Letters and Sounds explained or Synthetic Phonics unplugged

The phonics programme Letters and Sounds was produced in 2007 by the UK Government. In the UK, schools are not required to use Letters and Sounds in teaching the basics of literacy. Rather, schools are required to teach using a phonics-based programme. Letters and Sounds meets this criterion, but equally schools may use any of a number of commercially available programmes.

This brief summary of Letters and Sounds may be useful for those who are not familiar with it. The full document runs to over 200 A4 pages, so what follows is no more than an outline.

The programme divides the process of phonics-based learning into six phases, starting with Phase One and working up to Phase Six, as follows:

Phase One

When: Phase One of Letters and Sounds is taught as part of the Early Years Foundation Stage, in the Reception year (in the UK), when children are aged four – five. 

            Duration: One year (the school year).

What is covered: The activities in Phase One are mainly adult-led, focusing on oral segmentation and blending of familiar words. The activities cover seven ‘aspects’:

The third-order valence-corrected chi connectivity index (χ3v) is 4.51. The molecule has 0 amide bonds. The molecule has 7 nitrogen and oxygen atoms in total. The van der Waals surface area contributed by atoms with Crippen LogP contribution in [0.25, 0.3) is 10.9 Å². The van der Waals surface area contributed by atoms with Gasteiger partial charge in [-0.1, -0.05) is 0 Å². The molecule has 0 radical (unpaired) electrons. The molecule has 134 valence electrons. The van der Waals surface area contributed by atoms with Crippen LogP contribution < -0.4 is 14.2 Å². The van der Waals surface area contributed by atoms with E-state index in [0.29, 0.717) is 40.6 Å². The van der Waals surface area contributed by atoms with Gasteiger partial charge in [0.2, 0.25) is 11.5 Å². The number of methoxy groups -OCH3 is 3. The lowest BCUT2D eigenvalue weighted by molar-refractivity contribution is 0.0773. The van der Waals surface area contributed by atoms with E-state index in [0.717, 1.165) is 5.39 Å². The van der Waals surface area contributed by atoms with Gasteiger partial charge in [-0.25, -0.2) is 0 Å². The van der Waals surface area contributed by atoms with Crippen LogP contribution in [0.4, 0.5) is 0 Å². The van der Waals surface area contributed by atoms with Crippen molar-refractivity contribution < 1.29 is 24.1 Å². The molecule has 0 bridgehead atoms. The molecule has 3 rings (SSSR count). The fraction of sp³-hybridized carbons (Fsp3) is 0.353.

1. General sound discrimination – environmental sounds
  2. General sound discrimination – instrumental sounds
  3. General sound discrimination – body percussion
  4. Rhythm and rhyme
  5. Alliteration
  6. Voice sounds
  7. Oral blending and segmenting.

These activities ‘are designed to help children:

  • listen attentively;
  • enlarge their vocabulary;
  • speak confidently to adults and other children;
  • discriminate phonemes;
  • reproduce audibly the phonemes they hear, in order, all through the word;
  • use sound-talk to segment words into phonemes.’

The overarching aim in Phase One is ‘for children to experience regular, planned opportunities to listen carefully and talk extensively about what they hear, see and do.’

Note that the systematic learning of phonemes or graphemes is not covered in Phase One. Nor is ‘reading’ as a learned activity, although the importance of exposing children to books and the pleasure of books is emphasised.

 

Phase Two

When: At the beginning of Year One (in the UK): ages five – six.

Duration: Six weeks.

What is covered: Nineteen letters are taught in Phase Two, in five discrete sets:

Set 1    s          a          t           p

Set 2    i           n          m         d

Set 3    g          o          c          k

Set 4    ck        e          u          r

Set 5    h          b          f, ff       l, ll       ss

These sets are taught at the rate of roughly one set per week. In addition a number of ‘tricky’ (i.e. not fully decodable) high-frequency words are introduced:

            the                  to                    I                       no

            go                    into

Children also begin to blend and segment with letters. By the end of Phase Two many children should be able to read some VC (vowel-consonant) and CVC (consonant-vowel-consonant) words.

 

Phase Three

When: Following Phase Two in Year One (UK).